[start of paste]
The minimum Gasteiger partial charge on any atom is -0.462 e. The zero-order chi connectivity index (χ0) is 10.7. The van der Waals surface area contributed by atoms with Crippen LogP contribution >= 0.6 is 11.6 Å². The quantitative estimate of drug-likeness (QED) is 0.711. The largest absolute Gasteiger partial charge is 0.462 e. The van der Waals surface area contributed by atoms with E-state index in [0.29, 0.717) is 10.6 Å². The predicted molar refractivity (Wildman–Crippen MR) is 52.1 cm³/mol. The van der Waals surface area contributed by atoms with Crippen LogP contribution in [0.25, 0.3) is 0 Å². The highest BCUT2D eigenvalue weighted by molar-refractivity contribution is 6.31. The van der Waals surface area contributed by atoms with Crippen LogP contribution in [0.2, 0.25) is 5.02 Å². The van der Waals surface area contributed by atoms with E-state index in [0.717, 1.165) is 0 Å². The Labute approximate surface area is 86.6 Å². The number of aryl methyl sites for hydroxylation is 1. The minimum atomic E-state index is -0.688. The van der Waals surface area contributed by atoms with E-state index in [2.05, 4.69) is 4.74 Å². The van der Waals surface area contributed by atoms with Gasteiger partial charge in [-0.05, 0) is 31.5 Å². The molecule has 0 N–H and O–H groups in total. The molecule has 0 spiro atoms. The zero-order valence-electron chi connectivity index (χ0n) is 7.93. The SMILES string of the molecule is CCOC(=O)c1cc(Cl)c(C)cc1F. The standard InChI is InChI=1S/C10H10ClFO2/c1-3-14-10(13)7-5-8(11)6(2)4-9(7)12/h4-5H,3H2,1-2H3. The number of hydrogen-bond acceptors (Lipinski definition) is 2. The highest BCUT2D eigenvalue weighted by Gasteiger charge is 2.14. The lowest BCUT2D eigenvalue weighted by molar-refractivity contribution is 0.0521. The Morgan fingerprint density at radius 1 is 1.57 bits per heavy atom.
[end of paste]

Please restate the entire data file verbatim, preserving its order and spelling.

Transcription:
The minimum Gasteiger partial charge on any atom is -0.462 e. The zero-order chi connectivity index (χ0) is 10.7. The van der Waals surface area contributed by atoms with Crippen LogP contribution >= 0.6 is 11.6 Å². The quantitative estimate of drug-likeness (QED) is 0.711. The largest absolute Gasteiger partial charge is 0.462 e. The van der Waals surface area contributed by atoms with E-state index in [0.29, 0.717) is 10.6 Å². The predicted molar refractivity (Wildman–Crippen MR) is 52.1 cm³/mol. The van der Waals surface area contributed by atoms with Crippen LogP contribution in [0.25, 0.3) is 0 Å². The highest BCUT2D eigenvalue weighted by molar-refractivity contribution is 6.31. The van der Waals surface area contributed by atoms with Crippen LogP contribution in [0.2, 0.25) is 5.02 Å². The van der Waals surface area contributed by atoms with E-state index in [0.717, 1.165) is 0 Å². The Labute approximate surface area is 86.6 Å². The number of aryl methyl sites for hydroxylation is 1. The minimum atomic E-state index is -0.688. The van der Waals surface area contributed by atoms with E-state index in [2.05, 4.69) is 4.74 Å². The van der Waals surface area contributed by atoms with Gasteiger partial charge in [-0.05, 0) is 31.5 Å². The molecule has 0 N–H and O–H groups in total. The molecule has 0 spiro atoms. The zero-order valence-electron chi connectivity index (χ0n) is 7.93. The SMILES string of the molecule is CCOC(=O)c1cc(Cl)c(C)cc1F. The standard InChI is InChI=1S/C10H10ClFO2/c1-3-14-10(13)7-5-8(11)6(2)4-9(7)12/h4-5H,3H2,1-2H3. The number of hydrogen-bond acceptors (Lipinski definition) is 2. The highest BCUT2D eigenvalue weighted by Gasteiger charge is 2.14. The lowest BCUT2D eigenvalue weighted by molar-refractivity contribution is 0.0521. The Morgan fingerprint density at radius 1 is 1.57 bits per heavy atom.